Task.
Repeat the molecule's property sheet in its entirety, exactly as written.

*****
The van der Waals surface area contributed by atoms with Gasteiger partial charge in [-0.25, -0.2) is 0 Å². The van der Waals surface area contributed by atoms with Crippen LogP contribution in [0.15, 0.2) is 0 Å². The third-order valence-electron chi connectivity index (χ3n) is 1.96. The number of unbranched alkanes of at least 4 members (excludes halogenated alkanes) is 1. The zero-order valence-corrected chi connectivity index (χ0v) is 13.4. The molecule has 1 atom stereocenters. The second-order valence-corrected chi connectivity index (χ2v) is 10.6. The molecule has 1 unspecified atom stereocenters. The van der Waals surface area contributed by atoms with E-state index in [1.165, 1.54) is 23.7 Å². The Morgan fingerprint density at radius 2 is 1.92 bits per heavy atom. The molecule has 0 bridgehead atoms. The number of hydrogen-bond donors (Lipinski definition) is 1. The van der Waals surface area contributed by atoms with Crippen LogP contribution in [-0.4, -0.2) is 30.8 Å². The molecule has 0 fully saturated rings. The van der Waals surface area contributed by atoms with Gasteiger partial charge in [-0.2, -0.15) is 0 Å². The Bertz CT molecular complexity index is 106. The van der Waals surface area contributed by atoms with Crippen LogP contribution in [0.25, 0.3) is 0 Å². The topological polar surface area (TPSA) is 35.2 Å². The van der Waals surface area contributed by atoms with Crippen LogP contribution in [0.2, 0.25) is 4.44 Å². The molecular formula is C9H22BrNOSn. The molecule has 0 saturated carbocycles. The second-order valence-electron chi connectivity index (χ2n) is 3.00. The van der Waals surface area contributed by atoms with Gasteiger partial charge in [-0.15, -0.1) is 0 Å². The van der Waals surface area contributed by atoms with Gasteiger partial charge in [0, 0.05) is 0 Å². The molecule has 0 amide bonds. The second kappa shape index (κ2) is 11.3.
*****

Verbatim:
The van der Waals surface area contributed by atoms with Gasteiger partial charge in [-0.25, -0.2) is 0 Å². The van der Waals surface area contributed by atoms with Crippen LogP contribution in [0.15, 0.2) is 0 Å². The third-order valence-electron chi connectivity index (χ3n) is 1.96. The number of unbranched alkanes of at least 4 members (excludes halogenated alkanes) is 1. The zero-order valence-corrected chi connectivity index (χ0v) is 13.4. The molecule has 1 atom stereocenters. The second-order valence-corrected chi connectivity index (χ2v) is 10.6. The molecule has 1 unspecified atom stereocenters. The van der Waals surface area contributed by atoms with E-state index in [1.165, 1.54) is 23.7 Å². The Morgan fingerprint density at radius 2 is 1.92 bits per heavy atom. The molecule has 0 bridgehead atoms. The number of hydrogen-bond donors (Lipinski definition) is 1. The van der Waals surface area contributed by atoms with Crippen LogP contribution in [-0.4, -0.2) is 30.8 Å². The molecule has 0 fully saturated rings. The van der Waals surface area contributed by atoms with Gasteiger partial charge in [-0.2, -0.15) is 0 Å². The Bertz CT molecular complexity index is 106. The van der Waals surface area contributed by atoms with Crippen LogP contribution in [0.25, 0.3) is 0 Å². The topological polar surface area (TPSA) is 35.2 Å². The van der Waals surface area contributed by atoms with Crippen LogP contribution in [0.2, 0.25) is 4.44 Å². The molecular formula is C9H22BrNOSn. The molecule has 0 saturated carbocycles. The second-order valence-electron chi connectivity index (χ2n) is 3.00. The van der Waals surface area contributed by atoms with Gasteiger partial charge in [-0.15, -0.1) is 0 Å². The van der Waals surface area contributed by atoms with Gasteiger partial charge in [0, 0.05) is 0 Å². The molecule has 0 amide bonds. The second kappa shape index (κ2) is 11.3.